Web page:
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Business Activity Hits Its Highest Level Since April 2011, Shows Euro Zone PMI Data

Business Activity Hits Its Highest Level Since April 2011, Shows Euro Zone PMI Data
According to survey data released on Friday, there was cause to rejoice for Europe’s industry as the euro zone businesses grew during March at their fastest pace since April 2011.
Ahead of both February's reading of 56.0 and median consensus expectations of 55.8, the euro zone March flash composite PMI (purchasing managers' index) came in at 56.7. this index is a widely watched proxy for growth and the health of business activity.
Despite a recent rebound in inflation to around the European Central Bank’s(ECB)  target level of 2 percent in February, this buoyant figure clearly indicated that robust demand persisted during the month.
Chris Williamson, chief business economist at IHS Markit, was quoted as telling the news agency Reuters that the data also suggests that first-quarter GDP (gross domestic product) could come in at around 0.6 percent.
"There is a nice broad-based strengthening of the euro zone economy, this is a really solid rate of expansion. It's an economy firing on all cylinders," he added.
The ECB had announced that its policy of bond purchases were being planned to be extend to at least the end of 2017, albeit at a lower rate as of next month and the ECB is now into its third year of providing substantial monetary stimulus to Europe's markets in the form of bond purchases.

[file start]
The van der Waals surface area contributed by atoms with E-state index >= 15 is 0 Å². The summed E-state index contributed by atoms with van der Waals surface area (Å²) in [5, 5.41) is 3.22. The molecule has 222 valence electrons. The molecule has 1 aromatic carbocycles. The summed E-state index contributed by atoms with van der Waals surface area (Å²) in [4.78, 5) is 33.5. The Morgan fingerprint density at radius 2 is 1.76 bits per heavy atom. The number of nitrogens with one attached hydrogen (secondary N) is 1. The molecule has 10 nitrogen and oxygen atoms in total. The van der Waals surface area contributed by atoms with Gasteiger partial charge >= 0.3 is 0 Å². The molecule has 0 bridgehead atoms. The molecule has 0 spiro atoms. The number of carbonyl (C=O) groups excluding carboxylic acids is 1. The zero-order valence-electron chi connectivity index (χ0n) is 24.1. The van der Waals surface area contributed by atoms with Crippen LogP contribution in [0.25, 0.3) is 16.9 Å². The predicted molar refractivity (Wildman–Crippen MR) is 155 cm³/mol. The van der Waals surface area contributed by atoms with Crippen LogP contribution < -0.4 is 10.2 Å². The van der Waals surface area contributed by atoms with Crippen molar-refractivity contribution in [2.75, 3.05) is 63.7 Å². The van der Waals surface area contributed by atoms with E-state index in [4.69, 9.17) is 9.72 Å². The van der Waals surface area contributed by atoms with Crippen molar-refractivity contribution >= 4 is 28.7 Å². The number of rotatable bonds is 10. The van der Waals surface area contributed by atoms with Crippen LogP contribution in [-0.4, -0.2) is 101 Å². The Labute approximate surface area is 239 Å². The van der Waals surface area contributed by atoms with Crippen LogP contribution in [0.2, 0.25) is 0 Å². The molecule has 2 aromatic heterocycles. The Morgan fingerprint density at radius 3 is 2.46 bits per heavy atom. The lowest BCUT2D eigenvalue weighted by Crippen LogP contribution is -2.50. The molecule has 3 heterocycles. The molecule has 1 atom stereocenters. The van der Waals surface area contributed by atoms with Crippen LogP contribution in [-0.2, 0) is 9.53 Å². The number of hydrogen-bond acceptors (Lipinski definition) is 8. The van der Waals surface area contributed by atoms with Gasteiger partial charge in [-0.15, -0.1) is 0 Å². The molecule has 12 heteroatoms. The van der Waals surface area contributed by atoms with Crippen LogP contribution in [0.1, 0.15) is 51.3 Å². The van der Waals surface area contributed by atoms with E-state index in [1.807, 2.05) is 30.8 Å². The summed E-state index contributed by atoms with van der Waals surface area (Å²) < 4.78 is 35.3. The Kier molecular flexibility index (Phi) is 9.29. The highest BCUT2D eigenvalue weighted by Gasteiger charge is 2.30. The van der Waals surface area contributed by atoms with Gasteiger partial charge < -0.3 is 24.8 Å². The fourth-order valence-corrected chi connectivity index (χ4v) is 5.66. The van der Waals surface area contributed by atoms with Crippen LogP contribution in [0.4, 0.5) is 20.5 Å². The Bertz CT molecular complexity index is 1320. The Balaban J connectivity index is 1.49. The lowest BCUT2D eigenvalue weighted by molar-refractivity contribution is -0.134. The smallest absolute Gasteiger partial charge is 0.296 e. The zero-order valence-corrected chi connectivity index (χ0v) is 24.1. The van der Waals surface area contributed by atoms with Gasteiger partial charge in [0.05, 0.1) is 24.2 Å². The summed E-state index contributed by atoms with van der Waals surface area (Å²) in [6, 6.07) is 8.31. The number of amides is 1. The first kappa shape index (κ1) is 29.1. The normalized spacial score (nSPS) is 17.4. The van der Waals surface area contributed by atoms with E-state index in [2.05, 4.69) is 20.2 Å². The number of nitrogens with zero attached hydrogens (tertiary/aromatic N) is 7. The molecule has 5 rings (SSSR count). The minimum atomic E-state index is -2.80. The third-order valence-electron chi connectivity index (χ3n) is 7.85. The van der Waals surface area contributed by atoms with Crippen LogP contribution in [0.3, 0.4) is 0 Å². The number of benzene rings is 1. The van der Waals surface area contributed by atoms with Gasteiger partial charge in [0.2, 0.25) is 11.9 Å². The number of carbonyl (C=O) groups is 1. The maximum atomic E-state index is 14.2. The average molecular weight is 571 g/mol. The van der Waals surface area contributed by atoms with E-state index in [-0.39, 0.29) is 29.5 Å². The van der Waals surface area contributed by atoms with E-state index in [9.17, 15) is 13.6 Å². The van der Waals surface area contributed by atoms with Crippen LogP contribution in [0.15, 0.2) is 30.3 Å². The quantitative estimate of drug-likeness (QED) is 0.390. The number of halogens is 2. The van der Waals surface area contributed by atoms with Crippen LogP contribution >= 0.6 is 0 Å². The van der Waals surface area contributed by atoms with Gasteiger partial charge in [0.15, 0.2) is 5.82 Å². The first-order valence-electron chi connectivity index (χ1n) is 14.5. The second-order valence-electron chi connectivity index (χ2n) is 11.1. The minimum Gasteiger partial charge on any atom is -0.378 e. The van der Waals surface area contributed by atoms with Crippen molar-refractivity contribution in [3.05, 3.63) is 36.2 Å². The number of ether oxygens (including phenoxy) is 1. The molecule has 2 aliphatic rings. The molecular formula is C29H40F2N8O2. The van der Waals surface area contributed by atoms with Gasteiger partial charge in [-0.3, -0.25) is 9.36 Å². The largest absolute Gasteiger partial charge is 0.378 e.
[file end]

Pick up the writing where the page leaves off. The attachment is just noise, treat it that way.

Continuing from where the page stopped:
The ECB has been carrying out a very loose monetary policies which include negative interest rates in addition to the bond buying program which has now cumulatively purchased trillions of euros' worth of debt and the central bank has faced growing calls to move away from that monetary policies amid recent signs of renewed life in Europe's economy.
Stephen Brown, European economist at Capital Economics, does not believe the ECB will feel justified in acting too soon, even though on the overall, the report showed encouraging news for the region.
"While the output prices index increased further, there is still slack in the labor market and wage growth is set to remain subdued," Brown wrote in a note on Friday morning.
"As such, policymakers at the ECB are unlikely to be convinced that recent signs of a pick-up in activity will translate into sustained upward pressure on inflation," he concluded.

Christopher J. Mitchell

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